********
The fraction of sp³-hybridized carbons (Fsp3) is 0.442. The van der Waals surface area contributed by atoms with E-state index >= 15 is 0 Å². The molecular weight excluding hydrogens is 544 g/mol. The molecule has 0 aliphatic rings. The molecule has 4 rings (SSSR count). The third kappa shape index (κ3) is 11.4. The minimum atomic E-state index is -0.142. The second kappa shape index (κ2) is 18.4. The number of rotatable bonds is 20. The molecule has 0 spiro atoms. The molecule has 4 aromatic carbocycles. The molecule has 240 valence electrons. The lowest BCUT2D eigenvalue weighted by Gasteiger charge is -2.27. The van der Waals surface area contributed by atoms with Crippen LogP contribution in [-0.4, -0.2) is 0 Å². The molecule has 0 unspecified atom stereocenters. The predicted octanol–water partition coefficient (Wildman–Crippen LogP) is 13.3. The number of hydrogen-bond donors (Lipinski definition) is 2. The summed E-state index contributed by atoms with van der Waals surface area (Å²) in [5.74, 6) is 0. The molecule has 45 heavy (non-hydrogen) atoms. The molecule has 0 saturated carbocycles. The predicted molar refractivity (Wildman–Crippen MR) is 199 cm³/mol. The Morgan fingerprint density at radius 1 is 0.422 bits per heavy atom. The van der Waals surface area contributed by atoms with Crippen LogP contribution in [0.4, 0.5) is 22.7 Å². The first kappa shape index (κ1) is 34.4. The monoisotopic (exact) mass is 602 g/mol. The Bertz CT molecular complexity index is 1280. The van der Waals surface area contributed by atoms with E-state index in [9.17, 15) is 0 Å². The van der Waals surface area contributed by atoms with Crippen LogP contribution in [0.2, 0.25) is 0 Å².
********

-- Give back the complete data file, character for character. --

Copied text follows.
The fraction of sp³-hybridized carbons (Fsp3) is 0.442. The van der Waals surface area contributed by atoms with E-state index >= 15 is 0 Å². The molecular weight excluding hydrogens is 544 g/mol. The molecule has 0 aliphatic rings. The molecule has 4 rings (SSSR count). The third kappa shape index (κ3) is 11.4. The minimum atomic E-state index is -0.142. The second kappa shape index (κ2) is 18.4. The number of rotatable bonds is 20. The molecule has 0 spiro atoms. The molecule has 4 aromatic carbocycles. The molecule has 240 valence electrons. The lowest BCUT2D eigenvalue weighted by Gasteiger charge is -2.27. The van der Waals surface area contributed by atoms with Crippen LogP contribution in [-0.4, -0.2) is 0 Å². The molecule has 0 unspecified atom stereocenters. The predicted octanol–water partition coefficient (Wildman–Crippen LogP) is 13.3. The number of hydrogen-bond donors (Lipinski definition) is 2. The summed E-state index contributed by atoms with van der Waals surface area (Å²) in [5.74, 6) is 0. The molecule has 45 heavy (non-hydrogen) atoms. The molecule has 0 saturated carbocycles. The predicted molar refractivity (Wildman–Crippen MR) is 199 cm³/mol. The Morgan fingerprint density at radius 1 is 0.422 bits per heavy atom. The van der Waals surface area contributed by atoms with Crippen LogP contribution in [0.4, 0.5) is 22.7 Å². The first kappa shape index (κ1) is 34.4. The monoisotopic (exact) mass is 602 g/mol. The Bertz CT molecular complexity index is 1280. The van der Waals surface area contributed by atoms with E-state index in [9.17, 15) is 0 Å². The van der Waals surface area contributed by atoms with Crippen LogP contribution in [0.2, 0.25) is 0 Å².